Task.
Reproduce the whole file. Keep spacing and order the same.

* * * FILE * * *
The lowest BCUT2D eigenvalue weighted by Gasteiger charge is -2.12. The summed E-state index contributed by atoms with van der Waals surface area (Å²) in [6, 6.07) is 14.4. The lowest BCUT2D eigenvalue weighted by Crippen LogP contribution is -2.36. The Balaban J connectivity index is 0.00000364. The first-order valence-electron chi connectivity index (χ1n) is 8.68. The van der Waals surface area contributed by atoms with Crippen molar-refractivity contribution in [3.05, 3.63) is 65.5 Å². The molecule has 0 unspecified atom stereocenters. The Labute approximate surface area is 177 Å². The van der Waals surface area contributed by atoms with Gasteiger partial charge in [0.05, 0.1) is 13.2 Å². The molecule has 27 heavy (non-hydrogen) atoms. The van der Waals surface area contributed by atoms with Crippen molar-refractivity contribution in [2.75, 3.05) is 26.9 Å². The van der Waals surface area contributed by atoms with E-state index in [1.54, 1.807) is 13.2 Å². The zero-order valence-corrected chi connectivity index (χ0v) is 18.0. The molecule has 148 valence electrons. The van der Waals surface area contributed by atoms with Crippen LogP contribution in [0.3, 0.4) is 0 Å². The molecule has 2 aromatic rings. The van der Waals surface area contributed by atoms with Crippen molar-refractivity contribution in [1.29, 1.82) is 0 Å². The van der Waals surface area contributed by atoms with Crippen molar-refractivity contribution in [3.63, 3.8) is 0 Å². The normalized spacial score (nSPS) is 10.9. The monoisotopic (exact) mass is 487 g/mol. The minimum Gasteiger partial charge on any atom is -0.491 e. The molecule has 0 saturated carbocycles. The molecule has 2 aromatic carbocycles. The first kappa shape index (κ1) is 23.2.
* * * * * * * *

The lowest BCUT2D eigenvalue weighted by Gasteiger charge is -2.12. The summed E-state index contributed by atoms with van der Waals surface area (Å²) in [6, 6.07) is 14.4. The lowest BCUT2D eigenvalue weighted by Crippen LogP contribution is -2.36. The Balaban J connectivity index is 0.00000364. The first-order valence-electron chi connectivity index (χ1n) is 8.68. The van der Waals surface area contributed by atoms with Crippen molar-refractivity contribution in [3.05, 3.63) is 65.5 Å². The molecule has 0 unspecified atom stereocenters. The Labute approximate surface area is 177 Å². The van der Waals surface area contributed by atoms with Gasteiger partial charge in [0.05, 0.1) is 13.2 Å². The molecule has 27 heavy (non-hydrogen) atoms. The van der Waals surface area contributed by atoms with Crippen molar-refractivity contribution in [2.75, 3.05) is 26.9 Å². The van der Waals surface area contributed by atoms with E-state index in [1.54, 1.807) is 13.2 Å². The zero-order valence-corrected chi connectivity index (χ0v) is 18.0. The molecule has 148 valence electrons. The van der Waals surface area contributed by atoms with Crippen LogP contribution in [0.3, 0.4) is 0 Å². The molecule has 2 aromatic rings. The van der Waals surface area contributed by atoms with Crippen molar-refractivity contribution in [1.29, 1.82) is 0 Å². The van der Waals surface area contributed by atoms with Crippen molar-refractivity contribution in [3.63, 3.8) is 0 Å². The normalized spacial score (nSPS) is 10.9. The monoisotopic (exact) mass is 487 g/mol. The minimum Gasteiger partial charge on any atom is -0.491 e. The molecule has 0 saturated carbocycles. The molecule has 2 aromatic carbocycles. The first kappa shape index (κ1) is 23.2.